New Orleans Dishes on Utah Table
HOWARD BERKES reporting:
This is Howard Berkes in Salt Lake City, where Kenneth Watts(ph) combs his kitchen for the spices he needs for Thanksgiving dinner.
Mr. KENNETH WATTS: This is my season rack. As you see, I have chives, poultry seasoning, garlic salt, cinnamon, basil...
BERKES: Watts left New Orleans a week after Katrina after rescuers pulled him and his wife from their flooded home. Water had forced them into the attic before the rescue boat arrived. A military plane flew them to Utah where they've settled into this suburban apartment.
Mr. WATTS: ...oregano.
BERKES: And what do you wish you had?
Mr. WATTS: Oh, man, wow, I wish I had some files. I have nothing that I can really make jambalaya with because the jambalaya seasoning in the jambalaya seasoning--the stuff that you put into it besides the sausage and the rice they don't sell here as well. It won't have the same taste, you know?
BERKES: This is no small matter. File is powdered sassafras leaves which give jambalaya, gumbo and other foods Cajun and Creole thickness and taste. Watts escaped Katrina with old family recipes dependent on file and Thanksgiving traditions dependent on the food it flavors.
Mr. WATTS: You're going to have your deep-fried turkey. And you're going to have your cranberry sauce. You're going to have your dressing, but we make, like, stuffed bell peppers or stuffed avocadoes and you're going to have gumbo. I mean, any holiday whatsoever, you're going to have a gumbo, and, you know, in New Orleans, that and the crawfish etouffe and the jambalaya, those are just--to other people, it's delicacies; for us, it's a necessity. It really is.
BERKES: Cooking Cajun and Creole is one of the fundamentals Watts' late mother taught along with sewing and cleaning. His father cooked and he cooks, and it's not just the spices he misses. Catfish here doesn't taste like catfish there. Crawfish here are smaller. And fresh fish and shrimp costs more. If all else fails, Watts will make his father's shrimp and beans recipe for his Thanksgiving guests and he'll be thinking beyond food as he gives thanks.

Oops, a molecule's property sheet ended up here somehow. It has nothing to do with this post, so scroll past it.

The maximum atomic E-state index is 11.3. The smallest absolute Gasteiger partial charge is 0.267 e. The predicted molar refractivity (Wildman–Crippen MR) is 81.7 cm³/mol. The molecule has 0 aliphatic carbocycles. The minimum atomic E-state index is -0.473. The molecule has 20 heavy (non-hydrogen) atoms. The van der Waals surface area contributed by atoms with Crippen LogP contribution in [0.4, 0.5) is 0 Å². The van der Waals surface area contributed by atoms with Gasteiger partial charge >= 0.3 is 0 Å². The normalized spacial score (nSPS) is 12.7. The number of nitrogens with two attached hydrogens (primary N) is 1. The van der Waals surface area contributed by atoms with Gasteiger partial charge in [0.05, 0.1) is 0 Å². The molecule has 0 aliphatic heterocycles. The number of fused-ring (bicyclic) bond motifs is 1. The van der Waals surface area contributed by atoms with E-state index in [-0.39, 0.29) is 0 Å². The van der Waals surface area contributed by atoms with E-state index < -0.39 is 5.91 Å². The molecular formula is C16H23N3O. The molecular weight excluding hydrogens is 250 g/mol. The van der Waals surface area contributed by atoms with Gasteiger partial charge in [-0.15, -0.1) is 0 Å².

Mr. WATTS: I'm thankful for my life 'cause I could have been floating like other people were. Instead, I was rescued in a boat and brought here to Utah. Pretty nice place.
BERKES: Even if it's hard to find file?
Mr. WATTS: Even if it's hard to find file. I have so many other things to be thankful for that I have to just accept that one. I have to accept that one from now on.
BERKES: Kenneth Watts is also thankful for his new job as a bus driver and his new Utah friends around the Thanksgiving table.
Howard Berkes, NPR News, Salt Lake City.
(Soundbite of music)
Unidentified Man: (Singing) Bring that boy some of that bean dip gumbo. Bring that boy a steak.
MONTAGNE: For a roundup of the best cookbooks to give and get this holiday season, plus a selection of great recipes, visit the holiday books pages at npr.org.
(Soundbite of music)
Unidentified Man: (Singing) I quiver and I shiver from the feeling it delivers and I keep coming back for a little more. I've got the right spices to make me feel so nice, my Louisiana file gumbo. So if you're down in the dump and you're stuck in a stump and you're looking at the wrong end of the blues, have yourself some of that file gumbo more better than that chicken barbecue. Bring that boy some of that bean dip gumbo. Bring that boy a steak.
MONTAGNE: You're listening to MORNING EDITION from NPR News.
NPR transcripts are created on a rush deadline by Verb8tm, Inc., an NPR contractor, and produced using a proprietary transcription process developed with NPR. This text may not be in its final form and may be updated or revised in the future. Accuracy and availability may vary. The authoritative record of NPR’s programming is the audio record.